Let me start by saying, that I have some of the world’s greatest frolleagues (you know, friend-colleagues). They have been incredibly supportive and great mentors throughout my transition. Without them, I would be completely lost.  

While I once would have liked to believe that I was the captain of my own ship, I’ve recently learned the following: you cannot do it alone. You cannot do it all. And you cannot forget that.

I typically work a 50+ hour work-week. It’s never less and sometimes it’s more. I answer emails all day, every day. I let my staff members text me with questions. I live where I work. I work where I live.  I continue to talk about work with anyone who will listen at any point in any day. And I’ve recently discovered just how stupid I am being. That is a great way to burn myself out in year one. So, what have I done (and what can you do) to bring back the balance?

  • Leave the office at dinner time. Yes, we all stay later. And that’s fine. But not at the expense of your own health. For the love of Pete, there will always be more work to do. Leave it and eat a sandwich.
  • Stop checking your email all night. Oh, hello iPhone, you devil, you. While it truly is wonderful to check email on-the-go, those nights where I let it charge and ignore the buzz are the ones where I am the least anxious and most relaxed. If there is an emergency, someone will call you.
  • Go off the grid on the weekends. It isn’t until I leave town that I truly feel free. No laptop. No “homework”. No nothin’.
  • Don’t be afraid to ask for help.  I think I spent eight straight weeks avoiding asking more questions than I thought were appropriate. That was dumb. It’s better to know than to assume.  Plus, everyone wants you to do a good job anyway.
  • Call your friends and family. Do you remember that wonderful invention called the telephone? Use it. Friends and family keep us sane. At the end of a long, hard day, it helps to hear the voice of someone you love.

The moral of my story? Unplug when you need to and don’t be afraid to ask for help. Since I’ve recognized the need to change in me, my mood has improved, my overall happiness has increased, and I feel more confident in my position. (And it’s a good thing I didn’t agree to write more blog posts this season, otherwise there would have been more on my plate and less in my outbox).

The New Professional Life – Finding Balance (And Keeping It)

Another Running Metaphor

By Kathryn Magura

I know, I know, my title made you groan. But I got your attention right? Well, before you close your browser, hear me out. I’ve been thinking a lot the last few weeks about why I continue to try running. I don’t like it much, and I’m not particularly good at it. Quite the endorsement, right? Why don’t I quit? Good question.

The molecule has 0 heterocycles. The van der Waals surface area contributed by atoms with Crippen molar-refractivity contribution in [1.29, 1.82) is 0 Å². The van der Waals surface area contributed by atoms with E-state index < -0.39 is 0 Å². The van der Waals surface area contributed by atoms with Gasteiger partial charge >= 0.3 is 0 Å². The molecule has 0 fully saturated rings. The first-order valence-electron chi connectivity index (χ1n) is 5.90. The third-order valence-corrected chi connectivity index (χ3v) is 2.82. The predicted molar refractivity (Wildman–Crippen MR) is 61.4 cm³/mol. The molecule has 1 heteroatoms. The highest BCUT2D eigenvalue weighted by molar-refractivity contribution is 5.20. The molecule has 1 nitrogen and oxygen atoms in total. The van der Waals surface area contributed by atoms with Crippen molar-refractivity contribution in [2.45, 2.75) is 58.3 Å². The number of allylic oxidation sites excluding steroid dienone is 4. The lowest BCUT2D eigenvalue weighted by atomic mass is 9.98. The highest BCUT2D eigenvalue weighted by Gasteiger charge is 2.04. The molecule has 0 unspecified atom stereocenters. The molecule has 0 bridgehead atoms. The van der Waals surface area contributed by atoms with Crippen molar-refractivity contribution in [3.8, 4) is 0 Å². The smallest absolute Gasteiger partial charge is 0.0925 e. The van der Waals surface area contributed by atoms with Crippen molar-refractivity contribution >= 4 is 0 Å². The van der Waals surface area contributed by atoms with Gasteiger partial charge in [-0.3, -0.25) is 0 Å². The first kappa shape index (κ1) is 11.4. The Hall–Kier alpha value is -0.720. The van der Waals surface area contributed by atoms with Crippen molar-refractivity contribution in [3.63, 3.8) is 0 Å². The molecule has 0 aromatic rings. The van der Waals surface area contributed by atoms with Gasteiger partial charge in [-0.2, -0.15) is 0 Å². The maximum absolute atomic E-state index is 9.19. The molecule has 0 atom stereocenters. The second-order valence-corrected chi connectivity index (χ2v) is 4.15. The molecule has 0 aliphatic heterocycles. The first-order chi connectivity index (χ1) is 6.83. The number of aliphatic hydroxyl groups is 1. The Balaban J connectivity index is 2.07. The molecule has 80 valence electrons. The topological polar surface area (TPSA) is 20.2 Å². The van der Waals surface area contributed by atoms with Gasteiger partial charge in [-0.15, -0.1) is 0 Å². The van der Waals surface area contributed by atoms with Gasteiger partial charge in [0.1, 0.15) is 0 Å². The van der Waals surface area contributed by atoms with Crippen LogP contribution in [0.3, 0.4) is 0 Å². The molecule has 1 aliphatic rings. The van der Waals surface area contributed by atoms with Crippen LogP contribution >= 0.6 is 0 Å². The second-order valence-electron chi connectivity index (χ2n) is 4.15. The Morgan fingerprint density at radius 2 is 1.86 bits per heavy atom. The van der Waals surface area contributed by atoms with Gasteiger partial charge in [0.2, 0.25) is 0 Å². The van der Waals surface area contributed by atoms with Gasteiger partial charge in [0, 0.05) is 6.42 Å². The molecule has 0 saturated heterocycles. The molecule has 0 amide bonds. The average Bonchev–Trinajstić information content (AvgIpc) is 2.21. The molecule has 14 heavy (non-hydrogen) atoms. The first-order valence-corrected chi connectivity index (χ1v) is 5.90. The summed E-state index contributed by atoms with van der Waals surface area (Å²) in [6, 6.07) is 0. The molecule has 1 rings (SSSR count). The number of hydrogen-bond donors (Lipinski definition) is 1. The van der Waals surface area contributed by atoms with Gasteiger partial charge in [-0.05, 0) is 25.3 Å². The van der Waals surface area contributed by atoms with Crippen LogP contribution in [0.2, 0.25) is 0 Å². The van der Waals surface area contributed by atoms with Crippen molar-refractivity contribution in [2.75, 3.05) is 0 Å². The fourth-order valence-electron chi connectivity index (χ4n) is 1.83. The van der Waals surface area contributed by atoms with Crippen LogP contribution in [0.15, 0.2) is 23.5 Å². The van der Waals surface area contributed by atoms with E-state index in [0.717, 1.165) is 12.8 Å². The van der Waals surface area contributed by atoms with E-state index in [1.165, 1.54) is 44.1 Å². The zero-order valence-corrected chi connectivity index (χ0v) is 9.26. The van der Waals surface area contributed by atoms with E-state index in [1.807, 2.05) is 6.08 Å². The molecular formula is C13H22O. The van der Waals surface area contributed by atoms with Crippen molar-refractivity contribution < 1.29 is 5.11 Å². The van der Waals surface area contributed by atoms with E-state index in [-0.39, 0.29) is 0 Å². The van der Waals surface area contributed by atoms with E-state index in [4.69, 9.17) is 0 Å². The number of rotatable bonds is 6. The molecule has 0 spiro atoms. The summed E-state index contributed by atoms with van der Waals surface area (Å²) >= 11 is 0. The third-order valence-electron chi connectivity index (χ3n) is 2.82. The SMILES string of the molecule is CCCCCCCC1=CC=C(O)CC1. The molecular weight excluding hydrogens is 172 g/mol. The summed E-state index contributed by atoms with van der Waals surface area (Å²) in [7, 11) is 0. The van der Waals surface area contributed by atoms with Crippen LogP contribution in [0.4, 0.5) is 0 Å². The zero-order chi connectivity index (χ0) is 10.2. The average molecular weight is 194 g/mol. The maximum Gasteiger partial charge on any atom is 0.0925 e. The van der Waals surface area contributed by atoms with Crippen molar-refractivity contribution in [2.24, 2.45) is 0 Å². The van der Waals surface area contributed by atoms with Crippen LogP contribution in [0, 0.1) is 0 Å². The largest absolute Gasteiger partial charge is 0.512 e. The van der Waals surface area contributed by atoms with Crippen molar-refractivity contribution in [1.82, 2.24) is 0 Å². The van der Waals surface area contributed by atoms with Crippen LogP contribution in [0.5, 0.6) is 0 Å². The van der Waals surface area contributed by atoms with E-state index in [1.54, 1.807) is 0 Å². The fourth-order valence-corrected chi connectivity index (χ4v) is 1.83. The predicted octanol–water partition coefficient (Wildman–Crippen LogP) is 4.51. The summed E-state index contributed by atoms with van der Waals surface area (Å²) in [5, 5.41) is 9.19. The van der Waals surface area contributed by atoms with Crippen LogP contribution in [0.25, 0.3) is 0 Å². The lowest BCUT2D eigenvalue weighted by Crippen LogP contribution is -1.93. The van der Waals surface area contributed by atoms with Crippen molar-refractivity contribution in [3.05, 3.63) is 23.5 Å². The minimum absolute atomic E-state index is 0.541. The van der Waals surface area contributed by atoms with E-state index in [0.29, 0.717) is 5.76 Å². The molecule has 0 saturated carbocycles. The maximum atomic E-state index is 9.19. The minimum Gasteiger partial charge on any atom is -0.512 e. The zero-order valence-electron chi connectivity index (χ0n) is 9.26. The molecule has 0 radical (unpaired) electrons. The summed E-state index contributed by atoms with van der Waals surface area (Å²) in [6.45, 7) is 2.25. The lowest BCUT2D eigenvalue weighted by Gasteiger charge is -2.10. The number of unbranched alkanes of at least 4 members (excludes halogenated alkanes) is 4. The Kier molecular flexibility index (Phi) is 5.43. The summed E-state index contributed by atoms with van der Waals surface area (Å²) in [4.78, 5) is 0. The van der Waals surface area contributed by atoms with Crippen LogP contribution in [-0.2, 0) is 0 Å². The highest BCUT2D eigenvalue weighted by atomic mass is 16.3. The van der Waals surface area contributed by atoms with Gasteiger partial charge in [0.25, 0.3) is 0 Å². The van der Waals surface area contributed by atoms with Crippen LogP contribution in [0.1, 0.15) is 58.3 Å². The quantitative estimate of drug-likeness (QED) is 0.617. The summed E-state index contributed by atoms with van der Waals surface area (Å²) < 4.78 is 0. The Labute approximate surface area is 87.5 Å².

Last night, a friend of mine sent me the following blog post about why one seasoned blogger thinks more women don’t follow a career as a computer programmer. After reading that post, it occurred to me: running is my new technology. Huh? Still with me?

While I think the aforementioned blogger is misguided in his thoughts on why women aren’t getting into computer programming (as evidenced by this previous post), it got me thinking about why I never thought I’d be good working with technology – which made the discovery that I am actually very good at technology that much more of a pleasant surprise!

I never thought I was good with technology, but I never really gave it a shot until I started working professionally. Why didn’t I think I was good with it? I don’t think anyone ever told me I was bad. And I’d certainly been an early adopter of the internet, and all the fun tools associated with it, but I guess I never equated that to technology skill. I didn’t really know if I had any skills with computers or technology until I started using it and my intuitive senses took over.

On many levels, my thoughts about my running ability parallel my initial thoughts on my skills with technology. I have never been much of a fan of running, partially because I never thought I was any good at it. Granted, I never really tried much, but the few times I HAD run, I wasn’t much of a fan. Sound familiar?

So there it is, I run because I never thought I would be any good at it. Am I good runner? Well, I haven’t quit yet, isn’t that what matters? Besides, I’m not competing with the person on the treadmill next to me, I’m competing with my own inner demons and self-deprecating lies that tell me I’m no good at running. I’ve believed those lies for far too long, just like I did when I didn’t think I was any good with technology. Don’t I owe myself the chance to prove myself wrong?